Well, in case any of you were in any doubt, its official. The girls are more resilient than the boys. I suspect that this isn’t ‘news’ for many but the fact that Lachie and I have been the first to succumb to sickness in Uganda seems to give it more credence. Lachie’s unfortunately in a much worse state than me and didn’t join us on our road trip today.
We’re visiting one of our new projects today. The Junior Landcare Project at Masaka. That’s a three hour drive from Kampala, through productive countryside of papaya, bananas, forests and sweet potatoes. The road was good and traffic nowhere near as crazy as downtown Kampala, where single file means ‘don’t hit anyone else’ and driving the wrong way down a one way street is just seen as a challenge.
At one point today we straddled the equator before heading on to the Butale school. What a welcome we received! We felt like royalty as the children greeted us with singing, dancing, drums and speeches.
What a contrast we felt from our visit to Bulesa school yesterday. Both are government funded schools. Both are chronically underfunded. Both have teachers committed to the wellbeing of their children and their communities. Only Butale runs the junior landcare project, the methodology that the Kain Foundation’s funding is going to allow to be rolled out to four additional schools. It was at this school that last year’s team funded a new piggery. That piggery has allowed the school to take the project to another level, creating their own source of manure which improves their crop production and gives them another source of income.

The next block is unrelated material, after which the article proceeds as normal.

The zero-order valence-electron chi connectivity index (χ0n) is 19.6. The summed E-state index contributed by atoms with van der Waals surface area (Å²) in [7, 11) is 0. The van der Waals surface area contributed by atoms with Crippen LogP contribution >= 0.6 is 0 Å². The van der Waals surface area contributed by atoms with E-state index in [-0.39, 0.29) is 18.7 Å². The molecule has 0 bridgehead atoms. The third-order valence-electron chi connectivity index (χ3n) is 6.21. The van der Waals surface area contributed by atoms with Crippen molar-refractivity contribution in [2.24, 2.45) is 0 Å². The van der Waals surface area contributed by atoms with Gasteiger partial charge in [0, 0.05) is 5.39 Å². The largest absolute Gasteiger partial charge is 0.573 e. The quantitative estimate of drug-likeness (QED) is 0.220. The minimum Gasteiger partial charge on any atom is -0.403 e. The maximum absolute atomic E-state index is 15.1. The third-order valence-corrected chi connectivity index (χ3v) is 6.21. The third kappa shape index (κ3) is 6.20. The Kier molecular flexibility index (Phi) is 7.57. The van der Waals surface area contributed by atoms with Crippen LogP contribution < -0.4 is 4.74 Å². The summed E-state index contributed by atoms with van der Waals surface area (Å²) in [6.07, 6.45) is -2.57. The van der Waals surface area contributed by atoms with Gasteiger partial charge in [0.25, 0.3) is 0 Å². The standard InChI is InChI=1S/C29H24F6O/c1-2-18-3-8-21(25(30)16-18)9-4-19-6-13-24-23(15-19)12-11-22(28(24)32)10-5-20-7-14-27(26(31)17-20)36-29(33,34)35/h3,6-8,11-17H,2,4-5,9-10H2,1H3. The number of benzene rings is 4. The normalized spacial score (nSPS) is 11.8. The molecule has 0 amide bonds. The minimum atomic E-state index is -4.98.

That landcare system provides a common vision around which the teaching staff and local community can unite. The passion of the headmaster and his team of young teachers was fantastic. They showed us how they use song, dance, poems and rhymes to teach the children about the principles of sustainable agriculture and land use. Teaching them about crops, irrigation, mulching, recycling, terracing and animal husbandry so that even if children do drop out of school they have useful skills to pass on to their communities.
But there’s so much more to it than a few school lessons and the growing of a few plants. We visited the homes of a couple of families that have already adopted many of the practises the school teaches. Those families had set up terraced gardens, used manure from the animals they keep to fertilise the soils and produce a variety of saleable produce that helps them improve their own environment. Both families showed signs of wealth we hadn’t seen in other communities. One had a car. The other was building a large house. One of many houses we saw in the area that were larger and more developed than the slums we’ve visited previously.
So, to us it seems that the landcare system works. At least, the system at this school does. It’s helping communities to develop practises that differentiate them from others and builds sustainability into their existence.
And you know what, the knock on impact at the school was clear too. The children were brighter eyed, more energetic, and clearly thriving. This despite the school facilities outside the landcare projects really being no better than those at Bulesa.
Today, we were enriched. Tomorrow we get to visit the first of the schools we’re funding to roll out this project and start the cycle of sustainability.